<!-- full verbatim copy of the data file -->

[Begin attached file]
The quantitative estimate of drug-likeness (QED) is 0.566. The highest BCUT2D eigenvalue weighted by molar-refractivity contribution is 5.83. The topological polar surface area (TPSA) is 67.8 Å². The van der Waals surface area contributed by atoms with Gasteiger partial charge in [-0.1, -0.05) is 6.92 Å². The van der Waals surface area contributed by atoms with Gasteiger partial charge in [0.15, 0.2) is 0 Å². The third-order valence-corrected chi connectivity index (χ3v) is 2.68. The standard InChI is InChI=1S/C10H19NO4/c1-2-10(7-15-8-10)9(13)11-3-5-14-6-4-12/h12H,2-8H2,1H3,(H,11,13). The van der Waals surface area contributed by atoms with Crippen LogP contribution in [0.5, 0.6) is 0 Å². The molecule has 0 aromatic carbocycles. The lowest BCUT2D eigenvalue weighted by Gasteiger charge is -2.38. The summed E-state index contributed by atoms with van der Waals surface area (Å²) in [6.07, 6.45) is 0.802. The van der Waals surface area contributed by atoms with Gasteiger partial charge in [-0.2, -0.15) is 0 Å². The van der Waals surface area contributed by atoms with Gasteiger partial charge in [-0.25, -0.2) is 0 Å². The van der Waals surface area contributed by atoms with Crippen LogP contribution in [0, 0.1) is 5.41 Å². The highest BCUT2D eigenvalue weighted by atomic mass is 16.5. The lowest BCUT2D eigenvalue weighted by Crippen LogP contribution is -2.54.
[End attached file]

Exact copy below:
The quantitative estimate of drug-likeness (QED) is 0.566. The highest BCUT2D eigenvalue weighted by molar-refractivity contribution is 5.83. The topological polar surface area (TPSA) is 67.8 Å². The van der Waals surface area contributed by atoms with Gasteiger partial charge in [-0.1, -0.05) is 6.92 Å². The van der Waals surface area contributed by atoms with Gasteiger partial charge in [0.15, 0.2) is 0 Å². The third-order valence-corrected chi connectivity index (χ3v) is 2.68. The standard InChI is InChI=1S/C10H19NO4/c1-2-10(7-15-8-10)9(13)11-3-5-14-6-4-12/h12H,2-8H2,1H3,(H,11,13). The van der Waals surface area contributed by atoms with Crippen LogP contribution in [0.5, 0.6) is 0 Å². The molecule has 0 aromatic carbocycles. The lowest BCUT2D eigenvalue weighted by Gasteiger charge is -2.38. The summed E-state index contributed by atoms with van der Waals surface area (Å²) in [6.07, 6.45) is 0.802. The van der Waals surface area contributed by atoms with Gasteiger partial charge in [-0.2, -0.15) is 0 Å². The van der Waals surface area contributed by atoms with Gasteiger partial charge in [-0.25, -0.2) is 0 Å². The van der Waals surface area contributed by atoms with Crippen LogP contribution in [0, 0.1) is 5.41 Å². The highest BCUT2D eigenvalue weighted by atomic mass is 16.5. The lowest BCUT2D eigenvalue weighted by Crippen LogP contribution is -2.54.